March 20, 2018: Leader or defendant?

Our readers weigh in on this week's news.

Letters (photo credit: REUTERS)
(photo credit: REUTERS)
Leader or defendant?
With regard to “Shooting somebody on Fifth Avenue” (Editor’s Notes, March 16), having followed the latest news on the cases involving Prime Minister Benjamin Netanyahu, I have concluded that the police cases are cobwebs – if they ever come to court, they will fall apart. I also believe that the police know this but don’t care – their primary objective is to try the cases in the court of public opinion.
The constant leaks and theatrical arrests in the middle of the night for no valid reason demonstrate this. Even the numbers assigned to the cases – 1000, 2000, 3000 and 4000 – were designed to influence the public. It’s much easier to remember a number like 2000 than, say, 523. What happened to the 999 numbers between 1000 and 2000?
It is now clear that this has failed because the Israeli public has little faith in the honesty or impartiality of the police and the legal establishment. It is unimpressed by the flamboyant announcements and constant barrage by the leftist media. The clowns no longer have any credibility.
What should happen now?
First, these unjustified high-profile cases should be dismissed. Second, although there is no evidence of bribery, the prime minister did accept valuable presents, which is unseemly and clearly illegal.
Mr. Netanyahu should be fined a substantial sum, say double the value of the gifts he accepted. He should then announce that if he is still prime minister in four years’ time, he will resign and hand the reins over to his successor.
This would enable him to bring all the right-wing splinter parties back into the Likud fold because their leaders will be anxious to be seen as his successor. Instead of plotting his downfall, they will have a strong interest in the success of the government he leads.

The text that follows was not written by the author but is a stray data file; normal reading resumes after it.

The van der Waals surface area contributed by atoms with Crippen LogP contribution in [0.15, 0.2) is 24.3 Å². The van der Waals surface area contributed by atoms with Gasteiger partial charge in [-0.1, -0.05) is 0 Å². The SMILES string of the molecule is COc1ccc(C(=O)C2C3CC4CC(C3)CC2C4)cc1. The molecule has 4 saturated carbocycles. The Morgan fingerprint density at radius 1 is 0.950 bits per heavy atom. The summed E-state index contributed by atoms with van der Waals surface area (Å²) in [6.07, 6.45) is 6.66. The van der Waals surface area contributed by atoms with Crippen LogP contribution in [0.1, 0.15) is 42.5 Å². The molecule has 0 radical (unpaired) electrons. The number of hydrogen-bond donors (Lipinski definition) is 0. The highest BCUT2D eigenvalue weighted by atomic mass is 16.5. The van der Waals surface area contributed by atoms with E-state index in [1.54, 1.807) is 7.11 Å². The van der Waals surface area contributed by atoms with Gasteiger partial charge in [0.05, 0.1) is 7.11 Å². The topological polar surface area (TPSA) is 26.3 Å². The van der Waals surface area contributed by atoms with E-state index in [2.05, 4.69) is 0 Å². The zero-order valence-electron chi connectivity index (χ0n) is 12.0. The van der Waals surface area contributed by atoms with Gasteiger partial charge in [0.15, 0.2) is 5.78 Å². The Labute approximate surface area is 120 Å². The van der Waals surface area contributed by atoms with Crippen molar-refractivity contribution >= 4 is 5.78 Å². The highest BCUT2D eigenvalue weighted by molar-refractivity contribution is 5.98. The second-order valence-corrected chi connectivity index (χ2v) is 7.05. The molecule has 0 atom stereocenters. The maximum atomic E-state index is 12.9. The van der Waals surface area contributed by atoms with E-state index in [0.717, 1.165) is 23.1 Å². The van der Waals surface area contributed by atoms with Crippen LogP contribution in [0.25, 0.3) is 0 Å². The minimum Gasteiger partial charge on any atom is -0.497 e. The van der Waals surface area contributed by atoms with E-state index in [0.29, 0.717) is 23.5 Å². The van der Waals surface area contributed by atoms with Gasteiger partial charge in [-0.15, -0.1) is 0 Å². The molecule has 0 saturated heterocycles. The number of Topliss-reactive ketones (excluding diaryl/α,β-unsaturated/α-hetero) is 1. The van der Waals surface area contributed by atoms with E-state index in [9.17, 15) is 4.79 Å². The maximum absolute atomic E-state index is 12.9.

These developments would restore a measure of stability and effectiveness to the Israeli polity.
Ma’aleh Adumim
Yaakov Katz writes: “But let us be clear: Israel was strong before Netanyahu, and Israel will be strong after Netanyahu.” Yet he completely misses the main point – Iran.
Being strong is not enough. An Israeli leader has to understand the nature of the Iranian threat. Prime Minister Benjamin Netanyahu is the only Israeli leader who understands the nature and, consequently, the magnitude of the Iranian threat. He is the only one who was briefed by Bernard Lewis. Haaretz journalist Ari Shavit wrote in 2012:
“A few years ago, Netanyahu held an in-depth discussion with Middle East expert Bernard Lewis. At the end of the talk, he was convinced that if the ayatollahs obtained nuclear weapons, they would use them. Since that day, Netanyahu seems convinced that we are living out a rerun of the 1930s.”
Mr. Netanyahu is also the only leader in the world who quoted Mr. Lewis’s warning: “For people with this mindset, MAD [mutually assured destruction] is not a constraint; it is an inducement....”
Former IDF chief of staff Moshe Ya’alon used to be the other Israeli leader who was aware of the eschatological threat from Iranian “twelvers.” Then he became a politician and started contradicting himself. So now, only Bibi is left.
Family comes first
Once again, a few seconds of an hour-long talk are being bashed as being “anti-woman” (“Senior National Religious rabbi: Educated women are ‘crippled,’” March 15). The talk was nothing of the sort.
I refer to the criticism of Rabbi Eli Sadan. Your incendiary headline leads one to conclude that he thinks women should be barefoot and in the kitchen. What nonsense! What a total twisting of his words!